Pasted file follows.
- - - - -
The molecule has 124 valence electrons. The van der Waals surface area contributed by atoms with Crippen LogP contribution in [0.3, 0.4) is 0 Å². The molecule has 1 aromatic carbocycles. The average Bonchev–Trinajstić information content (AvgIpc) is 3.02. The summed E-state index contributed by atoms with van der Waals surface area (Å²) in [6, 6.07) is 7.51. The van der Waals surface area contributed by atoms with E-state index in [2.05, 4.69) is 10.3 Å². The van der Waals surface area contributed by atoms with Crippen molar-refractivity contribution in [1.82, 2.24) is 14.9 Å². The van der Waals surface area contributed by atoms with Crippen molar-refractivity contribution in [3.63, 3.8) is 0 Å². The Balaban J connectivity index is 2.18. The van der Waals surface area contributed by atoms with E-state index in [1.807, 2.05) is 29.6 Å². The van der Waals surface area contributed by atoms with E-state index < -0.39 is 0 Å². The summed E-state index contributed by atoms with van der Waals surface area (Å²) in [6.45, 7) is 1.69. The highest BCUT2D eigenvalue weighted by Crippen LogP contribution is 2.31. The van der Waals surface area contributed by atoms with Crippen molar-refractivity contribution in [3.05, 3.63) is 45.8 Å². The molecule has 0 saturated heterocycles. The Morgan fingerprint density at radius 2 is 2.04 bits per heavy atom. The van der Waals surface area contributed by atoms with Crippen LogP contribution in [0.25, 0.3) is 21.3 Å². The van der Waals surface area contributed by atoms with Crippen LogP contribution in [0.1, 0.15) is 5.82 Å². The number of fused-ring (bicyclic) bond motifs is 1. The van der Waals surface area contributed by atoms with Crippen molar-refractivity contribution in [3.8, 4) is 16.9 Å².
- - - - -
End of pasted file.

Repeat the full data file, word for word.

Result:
The molecule has 124 valence electrons. The van der Waals surface area contributed by atoms with Crippen LogP contribution in [0.3, 0.4) is 0 Å². The molecule has 1 aromatic carbocycles. The average Bonchev–Trinajstić information content (AvgIpc) is 3.02. The summed E-state index contributed by atoms with van der Waals surface area (Å²) in [6, 6.07) is 7.51. The van der Waals surface area contributed by atoms with E-state index in [2.05, 4.69) is 10.3 Å². The van der Waals surface area contributed by atoms with Crippen molar-refractivity contribution in [1.82, 2.24) is 14.9 Å². The van der Waals surface area contributed by atoms with Crippen molar-refractivity contribution in [3.63, 3.8) is 0 Å². The Balaban J connectivity index is 2.18. The van der Waals surface area contributed by atoms with E-state index in [1.807, 2.05) is 29.6 Å². The van der Waals surface area contributed by atoms with E-state index < -0.39 is 0 Å². The summed E-state index contributed by atoms with van der Waals surface area (Å²) in [6.45, 7) is 1.69. The highest BCUT2D eigenvalue weighted by Crippen LogP contribution is 2.31. The van der Waals surface area contributed by atoms with Crippen molar-refractivity contribution in [3.05, 3.63) is 45.8 Å². The molecule has 0 saturated heterocycles. The Morgan fingerprint density at radius 2 is 2.04 bits per heavy atom. The van der Waals surface area contributed by atoms with Crippen LogP contribution in [0.25, 0.3) is 21.3 Å². The van der Waals surface area contributed by atoms with Crippen LogP contribution in [0.1, 0.15) is 5.82 Å². The number of fused-ring (bicyclic) bond motifs is 1. The van der Waals surface area contributed by atoms with Crippen molar-refractivity contribution in [3.8, 4) is 16.9 Å².